I continue to be fascinated by the exigencies of fieldwork, perhaps in part because they are so universal yet typically not prioritized in discussion—so familiar, yet so strange, to quote the theme of the upcoming AAA Annual Meeting in Denver.

Chris Lynn and I have organized a session for the meeting titled, “Hidden Motivations and Glossed Justifications: Problems and Priorities in Biocultural Field Research,” which we designed as a forum for an updated discussion of the practicalities of field research. Our inspiration came in part from Clancy and colleagues’ recent PLoS One study on sexual harassment in the field, which received a lot of press last year (a shocking 70% of the over 500 women they interviewed reported experiencing sexual harassment at some point in their field research careers, while 25% reported actual assault). Robin Nelson, one of the study’s authors, will serve as our session discussant.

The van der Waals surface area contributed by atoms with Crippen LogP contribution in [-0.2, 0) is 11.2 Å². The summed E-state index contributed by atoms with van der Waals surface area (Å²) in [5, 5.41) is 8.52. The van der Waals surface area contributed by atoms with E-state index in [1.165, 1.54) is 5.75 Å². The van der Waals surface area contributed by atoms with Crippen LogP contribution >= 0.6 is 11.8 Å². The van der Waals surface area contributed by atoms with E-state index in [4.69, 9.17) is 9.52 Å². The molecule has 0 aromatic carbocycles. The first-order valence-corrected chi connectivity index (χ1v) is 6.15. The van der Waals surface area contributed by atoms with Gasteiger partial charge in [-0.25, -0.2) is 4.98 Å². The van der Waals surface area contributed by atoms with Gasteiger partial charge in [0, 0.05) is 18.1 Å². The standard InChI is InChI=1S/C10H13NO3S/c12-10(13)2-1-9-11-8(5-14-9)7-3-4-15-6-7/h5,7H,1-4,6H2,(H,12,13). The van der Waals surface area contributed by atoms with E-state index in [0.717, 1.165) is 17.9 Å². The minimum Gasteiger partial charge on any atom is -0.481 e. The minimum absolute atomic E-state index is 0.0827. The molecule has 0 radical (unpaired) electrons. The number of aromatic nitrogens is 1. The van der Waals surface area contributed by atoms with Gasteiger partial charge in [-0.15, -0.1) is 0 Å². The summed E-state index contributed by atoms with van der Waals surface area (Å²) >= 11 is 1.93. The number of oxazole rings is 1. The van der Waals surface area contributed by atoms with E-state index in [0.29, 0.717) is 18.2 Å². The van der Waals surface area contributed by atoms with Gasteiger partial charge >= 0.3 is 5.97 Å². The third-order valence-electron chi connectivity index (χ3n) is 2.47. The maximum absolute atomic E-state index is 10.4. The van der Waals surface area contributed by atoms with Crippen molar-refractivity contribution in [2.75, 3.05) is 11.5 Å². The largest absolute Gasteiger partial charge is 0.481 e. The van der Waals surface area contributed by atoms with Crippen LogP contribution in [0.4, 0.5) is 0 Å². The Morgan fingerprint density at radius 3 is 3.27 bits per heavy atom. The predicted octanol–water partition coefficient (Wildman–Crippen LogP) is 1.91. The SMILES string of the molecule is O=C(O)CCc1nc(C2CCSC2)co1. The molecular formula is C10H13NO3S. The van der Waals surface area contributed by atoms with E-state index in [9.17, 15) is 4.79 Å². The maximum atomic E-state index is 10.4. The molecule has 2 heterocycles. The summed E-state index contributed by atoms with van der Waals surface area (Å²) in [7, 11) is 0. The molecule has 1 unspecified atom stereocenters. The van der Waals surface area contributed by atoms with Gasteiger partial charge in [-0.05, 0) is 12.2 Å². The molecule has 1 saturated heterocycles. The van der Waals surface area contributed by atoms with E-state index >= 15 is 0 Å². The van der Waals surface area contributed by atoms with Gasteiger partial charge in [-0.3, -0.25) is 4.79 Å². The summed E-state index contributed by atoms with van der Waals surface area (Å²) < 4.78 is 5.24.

I am especially excited about this session because, although the presenters are all professors, the topics address challenges common at all stages of research and training.Rebecca Lester’s and Eileen Anderson-Fye’s presentations, for instance, will explore how fieldworkers manage and respond to trauma, both theirs and others’, in field research. My presentation will use data from a small study of fieldworkers at various stages of their research careers to explore how they grapple with racial differences between themselves and their informants. Chris Lynn’s and Michaela Howells‘, meanwhile, will discuss fieldwork and family—a favorite topic of mine and one relevant for graduate students and faculty members. There are important lessons to be learned here for students, mentors, and fieldworkers at all stages.